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How does the likability of a character affect your reading experience?

Created: 07/22/15

Replies: 31

Posted Jul. 22, 2015 Go to Top | Go to bottom | link | alert
davinamw

Join Date: 10/15/10

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How does the likability of a character affect your reading experience?

Herman Koch's bestselling novel The Dinner featured a family with questionable morals and several unsavory characters. How does the likability of a character affect your reading experience?


Posted Jul. 26, 2015 Go to Top | Go to bottom | link | alert
Terry R

Join Date: 12/26/11

Posts: 18

RE: How does the likability of a character affect your reading experience?

I truly enjoy a book when I can relate to the characters. While I find these characters creepy, it was an interesting read. If it wasn't so well written, I don't think that I could have finished it.


Posted Jul. 26, 2015 Go to Top | Go to bottom | link | alert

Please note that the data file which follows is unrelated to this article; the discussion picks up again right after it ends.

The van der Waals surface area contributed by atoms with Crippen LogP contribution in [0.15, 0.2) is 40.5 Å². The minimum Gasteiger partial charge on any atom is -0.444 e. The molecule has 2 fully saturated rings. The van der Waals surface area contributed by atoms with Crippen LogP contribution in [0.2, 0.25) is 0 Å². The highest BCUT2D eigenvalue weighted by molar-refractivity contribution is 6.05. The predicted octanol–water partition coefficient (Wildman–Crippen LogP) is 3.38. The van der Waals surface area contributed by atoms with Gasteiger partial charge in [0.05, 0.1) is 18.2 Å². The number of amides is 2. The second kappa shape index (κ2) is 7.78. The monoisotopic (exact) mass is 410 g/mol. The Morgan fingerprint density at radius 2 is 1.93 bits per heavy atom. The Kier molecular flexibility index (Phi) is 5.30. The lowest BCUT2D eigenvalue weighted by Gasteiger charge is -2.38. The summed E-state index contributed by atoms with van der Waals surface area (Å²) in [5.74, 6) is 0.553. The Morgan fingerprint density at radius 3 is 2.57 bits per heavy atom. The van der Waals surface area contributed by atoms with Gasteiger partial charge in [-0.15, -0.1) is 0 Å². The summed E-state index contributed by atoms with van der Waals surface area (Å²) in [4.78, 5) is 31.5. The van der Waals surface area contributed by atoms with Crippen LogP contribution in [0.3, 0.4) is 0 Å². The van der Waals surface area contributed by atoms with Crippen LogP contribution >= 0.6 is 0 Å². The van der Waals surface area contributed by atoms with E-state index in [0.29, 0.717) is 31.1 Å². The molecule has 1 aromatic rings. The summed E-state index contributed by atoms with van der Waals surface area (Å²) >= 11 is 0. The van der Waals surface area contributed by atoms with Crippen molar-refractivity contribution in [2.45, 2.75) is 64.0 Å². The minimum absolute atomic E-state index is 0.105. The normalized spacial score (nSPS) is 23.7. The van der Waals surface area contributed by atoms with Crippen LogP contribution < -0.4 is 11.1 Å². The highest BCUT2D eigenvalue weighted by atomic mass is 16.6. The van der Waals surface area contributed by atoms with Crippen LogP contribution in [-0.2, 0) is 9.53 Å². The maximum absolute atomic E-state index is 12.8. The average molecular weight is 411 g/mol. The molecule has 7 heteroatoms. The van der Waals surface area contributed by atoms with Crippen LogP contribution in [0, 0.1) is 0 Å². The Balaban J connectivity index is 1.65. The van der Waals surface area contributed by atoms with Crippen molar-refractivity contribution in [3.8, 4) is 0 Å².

Suzanne

Join Date: 04/21/11

Posts: 223

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RE: How does the likability of a character affect your reading experience?

All the story's characters were unlikable in some way or another. They bothered me—even the children did. I didn't trust anyone. And I agree with Terry R that I continued because the author knew how to write with provocation, keeping the story alive.


Posted Jul. 26, 2015 Go to Top | Go to bottom | link | alert
cameronr

Join Date: 06/02/15

Posts: 12

RE: How does the likability of a character affect your reading experience?

For me, it is more difficult to read a book when all characters are unlikeable. And the main characters of this book, and maybe every character in the book, are terrible people.
I did like this book, though, better than The Dinner. The Dinner just gave me the skeeves all the way around -- much more uncomfortable topic. There is something to be said, though, for exposing yourself to things that make you uncomfortable ...


Posted Jul. 26, 2015 Go to Top | Go to bottom | link | alert
robinn

Join Date: 12/06/14

Posts: 28

RE: How does the likability of a character affect your reading experience?

It affects me a lot. I want to like and identify with characters. I could not identify with these characters. It felt like watching a movie through a greasy lens. No I didn't like these characters but Koch didn't want us to. He wanted us to feel uneasy throughout the book.


Posted Jul. 27, 2015 Go to Top | Go to bottom | link | alert
janeh

Join Date: 06/15/11

Posts: 158

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RE: How does the likability of a character affect your reading experience?